A and R Enterprises, LLC v. Sentinel Insurance Company, Ltd., 011221 CTCA, AC 42774

Docket Nº:AC 42774
Opinion Judge:CRADLE, J.
Attorney:Matthew J. Forrest, for the appellant (plaintiff). Joseph M. Busher, Jr., for the appellee (defendant).
Judge Panel:Bright, C. J., and Lavine and Cradle, Js.
Case Date:January 12, 2021
Court:Appellate Court of Connecticut




No. AC 42774

Court of Appeals of Connecticut

January 12, 2021

Argued October 29, 2020

Procedural History

Action to recover damages for breach of an insurance contract, and for other relief, brought to the Superior Court in the judicial district of Hartford and tried to the court, Hon. Robert B. Shapiro, judge trial referee; judgment for the defendant, from which the plaintiff appealed to this court. Affirmed.

Matthew J. Forrest, for the appellant (plaintiff).

Joseph M. Busher, Jr., for the appellee (defendant).

Bright, C. J., and Lavine and Cradle, Js. [*]



In this action seeking recovery of the cost to repair a motor vehicle that was damaged in an accident, the plaintiff, A & R Enterprises, LLC, appeals from the judgment of the trial court, rendered after a court trial, denying its claim for the full cost of the repairs on the ground that the insured, Creative Electric, LLC (insured), which assigned its rights to the plaintiff, failed to comply with the voluntary payment provision of the insurance policy pursuant to which the plaintiff sought recovery from the defendant, Sentinel Insurance Company, Ltd. On appeal, the plaintiff claims that the trial court erred by (1) concluding that the recovery of the full cost of the repairs was precluded by the insured's failure to comply with the voluntary payment provision and (2) rejecting its claim that the defendant's reliance on that provision constituted an improper attempt to steer the insured to the defendant's preferred auto body repair shop in violation of General Statutes § 38a-354 (b). We affirm the judgment of the trial court.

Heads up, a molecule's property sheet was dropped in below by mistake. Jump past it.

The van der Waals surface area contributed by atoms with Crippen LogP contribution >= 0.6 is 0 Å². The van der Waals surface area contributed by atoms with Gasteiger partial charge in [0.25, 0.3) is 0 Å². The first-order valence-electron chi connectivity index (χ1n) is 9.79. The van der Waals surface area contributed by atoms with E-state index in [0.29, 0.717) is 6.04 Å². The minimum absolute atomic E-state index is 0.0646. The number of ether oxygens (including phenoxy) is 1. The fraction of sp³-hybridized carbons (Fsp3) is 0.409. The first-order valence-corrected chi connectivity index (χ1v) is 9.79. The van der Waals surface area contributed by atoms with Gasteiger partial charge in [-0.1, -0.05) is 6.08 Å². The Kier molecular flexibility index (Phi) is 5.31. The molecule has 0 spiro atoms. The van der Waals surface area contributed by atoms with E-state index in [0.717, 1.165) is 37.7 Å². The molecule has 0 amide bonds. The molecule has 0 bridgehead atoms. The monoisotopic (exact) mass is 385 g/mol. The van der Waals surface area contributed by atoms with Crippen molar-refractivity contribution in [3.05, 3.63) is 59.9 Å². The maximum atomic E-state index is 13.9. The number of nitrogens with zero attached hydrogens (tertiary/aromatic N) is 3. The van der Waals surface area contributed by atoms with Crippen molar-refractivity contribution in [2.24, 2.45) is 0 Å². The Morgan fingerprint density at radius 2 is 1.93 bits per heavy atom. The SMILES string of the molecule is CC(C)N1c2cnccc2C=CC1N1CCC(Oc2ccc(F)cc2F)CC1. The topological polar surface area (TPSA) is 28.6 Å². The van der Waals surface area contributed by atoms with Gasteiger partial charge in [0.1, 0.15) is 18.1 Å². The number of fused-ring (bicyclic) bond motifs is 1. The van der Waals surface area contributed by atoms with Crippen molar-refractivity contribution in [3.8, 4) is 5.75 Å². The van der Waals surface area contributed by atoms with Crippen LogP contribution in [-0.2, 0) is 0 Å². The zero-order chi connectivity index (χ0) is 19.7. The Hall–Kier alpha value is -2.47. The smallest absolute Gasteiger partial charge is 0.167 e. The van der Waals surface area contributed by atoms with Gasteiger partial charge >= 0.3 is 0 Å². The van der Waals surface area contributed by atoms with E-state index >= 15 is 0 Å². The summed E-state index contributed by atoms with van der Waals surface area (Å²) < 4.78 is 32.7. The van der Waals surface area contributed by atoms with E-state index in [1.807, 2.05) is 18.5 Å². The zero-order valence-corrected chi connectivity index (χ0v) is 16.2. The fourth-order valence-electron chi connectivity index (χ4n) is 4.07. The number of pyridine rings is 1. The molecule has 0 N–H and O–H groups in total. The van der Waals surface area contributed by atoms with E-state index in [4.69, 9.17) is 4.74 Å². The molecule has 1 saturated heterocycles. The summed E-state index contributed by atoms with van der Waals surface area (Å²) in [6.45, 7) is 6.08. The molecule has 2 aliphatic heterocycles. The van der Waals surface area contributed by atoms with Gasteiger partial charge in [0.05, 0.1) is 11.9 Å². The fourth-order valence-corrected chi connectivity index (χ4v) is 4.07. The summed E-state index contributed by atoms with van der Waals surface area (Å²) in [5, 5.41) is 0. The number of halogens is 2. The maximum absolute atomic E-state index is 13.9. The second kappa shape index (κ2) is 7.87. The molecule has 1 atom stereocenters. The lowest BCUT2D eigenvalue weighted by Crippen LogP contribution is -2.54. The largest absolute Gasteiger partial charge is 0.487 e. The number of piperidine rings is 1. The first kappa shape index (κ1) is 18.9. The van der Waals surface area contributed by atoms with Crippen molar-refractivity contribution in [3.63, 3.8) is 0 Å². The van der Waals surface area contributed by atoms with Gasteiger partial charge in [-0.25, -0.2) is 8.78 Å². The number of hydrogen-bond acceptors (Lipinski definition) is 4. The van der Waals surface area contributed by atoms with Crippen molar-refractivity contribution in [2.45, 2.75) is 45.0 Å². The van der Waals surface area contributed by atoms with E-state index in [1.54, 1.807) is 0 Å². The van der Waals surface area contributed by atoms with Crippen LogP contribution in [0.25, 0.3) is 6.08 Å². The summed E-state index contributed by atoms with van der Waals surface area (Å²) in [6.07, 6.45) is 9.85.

The following factual and procedural history, as set forth by the trial court in its memorandum of decision, is relevant to the resolution of the plaintiff's claims on appeal. ‘‘The plaintiff . . . commenced this action for breach of an insurance policy against the defendant . . . in June, 2016, seeking damages in the amount of $3278.58 for repairs made to a motor vehicle owned by [the insured] in June, 2015. The plaintiff is the assignee of [the insured].

‘‘The plaintiff alleges that, on May 7, 2015, [the insured's] vehicle was damaged in a one vehicle accident and the vehicle was covered by a commercial automobile insurance policy issued by the defendant. [The insured] entered into a contract with the plaintiff to complete all reasonable and necessary repairs. The plaintiff alleges that it completed all reasonable and necessary repairs for a total cost of $9681.84, of which only $6403.26 was paid by the defendant. The plaintiff claims that a balance of $3278.58 remains due and owing from the defendant. It also alleges that the defendant's failure to pay for the repairs is an attempt at ‘steering' its insured to an auto body shop other than the plaintiff's by placing financial pressure on the insured to choose another repair facility.

‘‘In response, the defendant admits that it issued an auto insurance policy to [the insured] and that the policy covered the damaged vehicle. The defendant generally denies all other allegations or leaves the plaintiff to its proof. In addition, the defendant set forth various special defenses, including, in its fourth special defense, that the plaintiff's claim is barred by applicable policy language providing that no one may bring legal action against the defendant until there has been full compliance with the terms thereof . . . and there has not been full compliance with all such terms, in that consent was not obtained before the obligations and expenses claimed by the plaintiff were incurred.